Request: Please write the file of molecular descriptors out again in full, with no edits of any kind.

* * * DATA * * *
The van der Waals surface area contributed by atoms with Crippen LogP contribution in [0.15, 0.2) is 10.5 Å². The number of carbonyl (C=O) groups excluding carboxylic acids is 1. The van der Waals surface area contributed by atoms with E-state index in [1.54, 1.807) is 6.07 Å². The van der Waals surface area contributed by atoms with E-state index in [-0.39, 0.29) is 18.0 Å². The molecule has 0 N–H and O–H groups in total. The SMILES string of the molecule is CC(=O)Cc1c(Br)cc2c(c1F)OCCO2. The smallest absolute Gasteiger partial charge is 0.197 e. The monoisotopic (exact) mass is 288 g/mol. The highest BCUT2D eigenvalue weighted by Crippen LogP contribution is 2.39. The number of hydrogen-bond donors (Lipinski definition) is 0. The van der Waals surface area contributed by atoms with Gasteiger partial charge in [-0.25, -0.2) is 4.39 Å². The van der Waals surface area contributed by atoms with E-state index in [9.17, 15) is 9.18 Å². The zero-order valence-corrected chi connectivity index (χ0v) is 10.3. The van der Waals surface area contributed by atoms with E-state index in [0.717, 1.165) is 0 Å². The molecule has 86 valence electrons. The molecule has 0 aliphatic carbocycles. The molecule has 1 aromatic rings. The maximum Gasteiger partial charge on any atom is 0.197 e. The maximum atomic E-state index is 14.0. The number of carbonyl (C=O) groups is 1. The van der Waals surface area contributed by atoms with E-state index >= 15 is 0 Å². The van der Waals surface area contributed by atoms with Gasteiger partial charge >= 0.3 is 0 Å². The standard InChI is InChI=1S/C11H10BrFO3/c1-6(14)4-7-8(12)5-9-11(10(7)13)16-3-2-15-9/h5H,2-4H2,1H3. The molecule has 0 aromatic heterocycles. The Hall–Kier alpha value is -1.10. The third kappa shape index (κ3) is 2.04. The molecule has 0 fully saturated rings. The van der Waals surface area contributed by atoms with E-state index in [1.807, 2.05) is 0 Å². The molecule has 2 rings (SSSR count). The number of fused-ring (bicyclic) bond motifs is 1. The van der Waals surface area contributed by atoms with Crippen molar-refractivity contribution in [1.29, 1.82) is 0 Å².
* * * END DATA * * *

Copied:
The van der Waals surface area contributed by atoms with Crippen LogP contribution in [0.15, 0.2) is 10.5 Å². The number of carbonyl (C=O) groups excluding carboxylic acids is 1. The van der Waals surface area contributed by atoms with E-state index in [1.54, 1.807) is 6.07 Å². The van der Waals surface area contributed by atoms with E-state index in [-0.39, 0.29) is 18.0 Å². The molecule has 0 N–H and O–H groups in total. The SMILES string of the molecule is CC(=O)Cc1c(Br)cc2c(c1F)OCCO2. The smallest absolute Gasteiger partial charge is 0.197 e. The monoisotopic (exact) mass is 288 g/mol. The highest BCUT2D eigenvalue weighted by Crippen LogP contribution is 2.39. The number of hydrogen-bond donors (Lipinski definition) is 0. The van der Waals surface area contributed by atoms with Gasteiger partial charge in [-0.25, -0.2) is 4.39 Å². The van der Waals surface area contributed by atoms with E-state index in [9.17, 15) is 9.18 Å². The zero-order valence-corrected chi connectivity index (χ0v) is 10.3. The van der Waals surface area contributed by atoms with E-state index in [0.717, 1.165) is 0 Å². The molecule has 86 valence electrons. The molecule has 0 aliphatic carbocycles. The molecule has 1 aromatic rings. The maximum Gasteiger partial charge on any atom is 0.197 e. The maximum atomic E-state index is 14.0. The number of carbonyl (C=O) groups is 1. The van der Waals surface area contributed by atoms with E-state index >= 15 is 0 Å². The van der Waals surface area contributed by atoms with Gasteiger partial charge >= 0.3 is 0 Å². The standard InChI is InChI=1S/C11H10BrFO3/c1-6(14)4-7-8(12)5-9-11(10(7)13)16-3-2-15-9/h5H,2-4H2,1H3. The molecule has 0 aromatic heterocycles. The Hall–Kier alpha value is -1.10. The third kappa shape index (κ3) is 2.04. The molecule has 0 fully saturated rings. The van der Waals surface area contributed by atoms with E-state index in [1.807, 2.05) is 0 Å². The molecule has 2 rings (SSSR count). The number of fused-ring (bicyclic) bond motifs is 1. The van der Waals surface area contributed by atoms with Crippen molar-refractivity contribution in [1.29, 1.82) is 0 Å².